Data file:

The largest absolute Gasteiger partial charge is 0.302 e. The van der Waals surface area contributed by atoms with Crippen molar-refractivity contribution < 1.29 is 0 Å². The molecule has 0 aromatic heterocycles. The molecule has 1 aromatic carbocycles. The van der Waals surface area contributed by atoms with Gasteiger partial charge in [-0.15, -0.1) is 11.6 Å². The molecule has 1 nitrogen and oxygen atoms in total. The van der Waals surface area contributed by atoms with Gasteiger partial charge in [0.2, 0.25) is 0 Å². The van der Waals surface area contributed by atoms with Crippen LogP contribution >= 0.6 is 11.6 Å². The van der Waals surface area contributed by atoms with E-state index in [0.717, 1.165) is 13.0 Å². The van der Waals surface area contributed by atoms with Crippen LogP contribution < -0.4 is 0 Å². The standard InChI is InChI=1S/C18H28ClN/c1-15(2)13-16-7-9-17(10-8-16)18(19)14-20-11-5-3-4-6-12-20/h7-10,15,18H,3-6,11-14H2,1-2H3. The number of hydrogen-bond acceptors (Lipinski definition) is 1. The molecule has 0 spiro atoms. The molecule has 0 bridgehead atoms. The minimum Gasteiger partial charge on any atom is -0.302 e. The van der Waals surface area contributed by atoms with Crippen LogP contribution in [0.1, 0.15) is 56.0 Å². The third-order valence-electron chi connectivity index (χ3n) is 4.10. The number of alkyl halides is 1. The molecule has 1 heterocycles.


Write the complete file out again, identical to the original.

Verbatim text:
The largest absolute Gasteiger partial charge is 0.302 e. The van der Waals surface area contributed by atoms with Crippen molar-refractivity contribution < 1.29 is 0 Å². The molecule has 0 aromatic heterocycles. The molecule has 1 aromatic carbocycles. The van der Waals surface area contributed by atoms with Gasteiger partial charge in [-0.15, -0.1) is 11.6 Å². The molecule has 1 nitrogen and oxygen atoms in total. The van der Waals surface area contributed by atoms with Gasteiger partial charge in [0.2, 0.25) is 0 Å². The van der Waals surface area contributed by atoms with Crippen LogP contribution >= 0.6 is 11.6 Å². The van der Waals surface area contributed by atoms with E-state index in [0.717, 1.165) is 13.0 Å². The van der Waals surface area contributed by atoms with Crippen LogP contribution < -0.4 is 0 Å². The standard InChI is InChI=1S/C18H28ClN/c1-15(2)13-16-7-9-17(10-8-16)18(19)14-20-11-5-3-4-6-12-20/h7-10,15,18H,3-6,11-14H2,1-2H3. The number of hydrogen-bond acceptors (Lipinski definition) is 1. The molecule has 0 spiro atoms. The molecule has 0 bridgehead atoms. The minimum Gasteiger partial charge on any atom is -0.302 e. The van der Waals surface area contributed by atoms with Crippen LogP contribution in [0.1, 0.15) is 56.0 Å². The third-order valence-electron chi connectivity index (χ3n) is 4.10. The number of alkyl halides is 1. The molecule has 1 heterocycles.